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November 27, 2017 To: Life Actuarial Task Force From: Life Reserve Work Group of the American Academy of Actuaries 1 Re: Aggregation of Mortality Segments for Determining the Level of Credibility in VM-20

Background: 1. VM-20 requires companies to determine separate prudent estimate mortality assumptions (i.e. separate “mortality segments�) for group of policies that the company expects will have different mortality experience, such as male vs. female, smoker vs. non-smoker, preferred vs. standard, etc. (Section 9.C.1.a.). 2. A company issues policies through a marketing process and uses an underwriting process to assign all policies to a set of classes for which mortality rates can be determined; the amount of aggregate exposure is therefore an important factor in determining the credibility of the results of this process. 3. Credibility depends on exposure, so each mortality segment on a standalone basis has less credibility than the aggregate of all mortality segments for the business. The issue: Should the level of credibility of the underlying mortality experience be determined for each mortality segment on a standalone basis, or should companies be allowed to aggregate the experience of several mortality segments together to determine the level of credibility? If the latter, to what extent can the experience of multiple mortality segments be combined? Full aggregation across all mortality segments? At some level between a standalone mortality segment approach and full aggregation?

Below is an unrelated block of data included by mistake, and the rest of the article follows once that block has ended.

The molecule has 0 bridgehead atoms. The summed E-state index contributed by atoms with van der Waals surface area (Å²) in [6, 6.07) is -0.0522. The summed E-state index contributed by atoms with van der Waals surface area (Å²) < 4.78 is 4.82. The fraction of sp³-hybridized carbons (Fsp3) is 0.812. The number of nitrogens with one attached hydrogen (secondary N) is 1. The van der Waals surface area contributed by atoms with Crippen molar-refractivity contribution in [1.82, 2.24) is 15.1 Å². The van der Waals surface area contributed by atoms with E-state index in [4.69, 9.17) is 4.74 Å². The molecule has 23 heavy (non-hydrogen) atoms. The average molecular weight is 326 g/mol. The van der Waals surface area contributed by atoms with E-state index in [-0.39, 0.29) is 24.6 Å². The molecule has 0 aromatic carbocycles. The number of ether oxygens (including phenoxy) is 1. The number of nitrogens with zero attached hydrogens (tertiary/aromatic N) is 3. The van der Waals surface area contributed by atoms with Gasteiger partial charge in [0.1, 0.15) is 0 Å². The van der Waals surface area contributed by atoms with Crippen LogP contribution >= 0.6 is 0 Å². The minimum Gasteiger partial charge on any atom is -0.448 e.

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The American Academy of Actuaries is a 19,000-member professional association whose mission is to serve the public and the U.S. actuarial profession. For more than 50 years, the Academy has assisted public policymakers on all levels by providing leadership, objective expertise, and actuarial advice on risk and financial security issues. The Academy also sets qualification, practice, and professionalism standards for actuaries in the United States.

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Why this issue is important: The level of creditability directly impacts the size of the prescribed margin and the speed to which the company experience rates grade to the industry table. As the level of credibility decreases, the reserve will increase. The current wording in VM-20 (Section 9.C.4.b) is unclear regarding the degree of aggregation that is permitted when determining the level of credibility. Additional clarity and guidance are needed: “Credibility may be determined at either the mortality segment level or at a more aggregate level if the mortality for the sub-classes (mortality segments) was determined using an aggregate level of mortality experience.�

Possible guidance being discussed by the Life Reserve Work Group: 1. Experience can be aggregated if the policies were subject to similar underwriting criteria and risk classification procedures. 2. The degree of similarity of distribution systems and market segments should be considered when determining the level of aggregation. 3. Aggregation of different types of life insurance products (such term, whole life, UL, etc.) may be permitted in light of the above considerations. 4. Guaranteed Issue (GI) and Simplified Issue (SI) should not be aggregated with other business. 5. Policies underwritten with new methods that are expected to produce similar mortality (if supported by medical or clinical studies, predictive analytics, modeled demonstrations, or statistical analysis) may be aggregated with policies underwritten with previously established methods.

1850 M Street NW Suite 300 Washington, DC 20036 Telephone 202 223 8196 Facsimile 202 872 1948 www.actuary.org

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Aggregation of mortality segments for credibility update  
Aggregation of mortality segments for credibility update  
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